DWI sobriety checkpoints increase in Kansas City area

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The number of driving while intoxicated (DWI) sobriety checkpoints recently increased in the Kansas City Metropolitan area to help reduce the numbers of alcohol-related collisions. According to Officer Mike Moore of the Kansas City Police Department, states have offered police departments grants to perform checkpoints throughout last summer and this fall.

Sobriety checkpoints are part of an enforcement strategy to decrease the number of alcohol-impaired drivers and collisions.  According to the blog of Chief James Corwin of the Kansas City Police Department, deterrance, education and arrest are the three goals officers focus on at checkpoints.

In Missouri, statistics of alcohol-related collisions and deaths determine when to increase the number of checkpoints. Summer holidays, according to Moore, pose a greater risk of collisions; thus, more checkpoints are conducted.

“Holidays in the winter such as New Year’s also require many checkpoints,” Moore said.

Sobriety checkpoints catch both teenagers and adults.  Currently, according to Moore, adults have the highest number of DWIs, but the number of DWIs for teenagers is increasing.

If a teenager is caught with alcohol in the system, they are automatically charged as minor in possession of alcohol.  In addition, every driver, teenage or adult, receives a DWI and a 30 day suspension of his or her license.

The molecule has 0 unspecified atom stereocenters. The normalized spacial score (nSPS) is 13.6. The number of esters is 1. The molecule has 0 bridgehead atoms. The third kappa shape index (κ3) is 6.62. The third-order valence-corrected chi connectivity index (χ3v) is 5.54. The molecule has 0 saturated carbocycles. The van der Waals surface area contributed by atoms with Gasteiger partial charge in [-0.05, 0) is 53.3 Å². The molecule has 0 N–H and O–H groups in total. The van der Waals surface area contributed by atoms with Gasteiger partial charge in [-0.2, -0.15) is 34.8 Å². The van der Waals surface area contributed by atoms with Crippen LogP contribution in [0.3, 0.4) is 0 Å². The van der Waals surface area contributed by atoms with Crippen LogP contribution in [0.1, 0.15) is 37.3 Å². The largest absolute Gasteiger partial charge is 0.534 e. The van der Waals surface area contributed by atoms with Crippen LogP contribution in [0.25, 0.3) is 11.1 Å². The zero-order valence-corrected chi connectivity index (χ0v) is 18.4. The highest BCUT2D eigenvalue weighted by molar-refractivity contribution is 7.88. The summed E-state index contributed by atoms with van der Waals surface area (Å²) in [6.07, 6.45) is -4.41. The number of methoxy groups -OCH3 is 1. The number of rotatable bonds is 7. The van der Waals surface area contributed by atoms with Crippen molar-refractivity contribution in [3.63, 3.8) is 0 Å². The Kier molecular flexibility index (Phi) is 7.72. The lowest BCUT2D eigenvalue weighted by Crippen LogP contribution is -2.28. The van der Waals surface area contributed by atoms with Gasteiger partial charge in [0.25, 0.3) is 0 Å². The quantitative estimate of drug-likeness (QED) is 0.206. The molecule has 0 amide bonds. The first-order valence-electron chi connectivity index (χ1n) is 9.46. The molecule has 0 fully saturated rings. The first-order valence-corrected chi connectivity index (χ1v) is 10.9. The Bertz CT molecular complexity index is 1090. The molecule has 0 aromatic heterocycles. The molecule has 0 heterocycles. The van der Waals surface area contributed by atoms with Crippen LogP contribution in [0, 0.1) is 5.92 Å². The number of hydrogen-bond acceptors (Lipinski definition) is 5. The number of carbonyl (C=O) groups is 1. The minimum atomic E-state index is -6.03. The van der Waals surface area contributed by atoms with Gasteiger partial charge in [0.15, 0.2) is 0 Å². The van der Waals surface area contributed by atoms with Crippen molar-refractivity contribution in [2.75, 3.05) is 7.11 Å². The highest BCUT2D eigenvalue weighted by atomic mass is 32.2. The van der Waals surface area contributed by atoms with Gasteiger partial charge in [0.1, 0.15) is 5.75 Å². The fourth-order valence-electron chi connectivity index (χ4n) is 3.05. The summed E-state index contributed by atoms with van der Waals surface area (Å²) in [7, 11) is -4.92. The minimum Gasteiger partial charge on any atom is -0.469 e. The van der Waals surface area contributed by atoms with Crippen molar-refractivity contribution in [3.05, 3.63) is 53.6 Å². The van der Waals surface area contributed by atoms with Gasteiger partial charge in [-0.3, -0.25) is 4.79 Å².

‘If you drink and drive and are caught, you have jail time, $5,000 to $8,000 for an attorney, insurance sky rockets,’ Moore said.

According to Moore, parents can educate their teens about the risks that come with drinking and driving to help prevent DWI arrests or fatal accidents.  However, peer pressure sometimes changes the mind of teenagers, putting not only themselves, but others, at risk.

‘Just because you are teens doesn’t mean bad things don’t happen,’ Moore said.

Officer Chris Petree of the Kansas City Police Department reminds teenagers that driving is a privilige which they can lose if it is used irresponsibly.

“Whether you are drinking and driving or just driving irresponsibly, those actions can send you to jail, affect your opportunity to attend college and your ability to have a career or just inconvenience the person who always has to drive you around,” Petree said.

According to Petree, Missouri has a “no tolerance approach” for teenagers who drive while intoxicated.  If a teenager is stopped at a sobriety checkpoint and caught, arrest is most often the outcome.

Drinking and driving can lead to more than a DWI charge.  According to Corwin, Involuntary Manslaughter is an additional charge which may result in seven years of jail time and a $5,000 fine.

“Besides legal trouble you have to remember that your irresponsible decisions caused the death or injury of your friend, family member, a mother, brother, sister, classmate,” Petree said.  “When you’re on the road, your decisions affect all the others on the road around you.”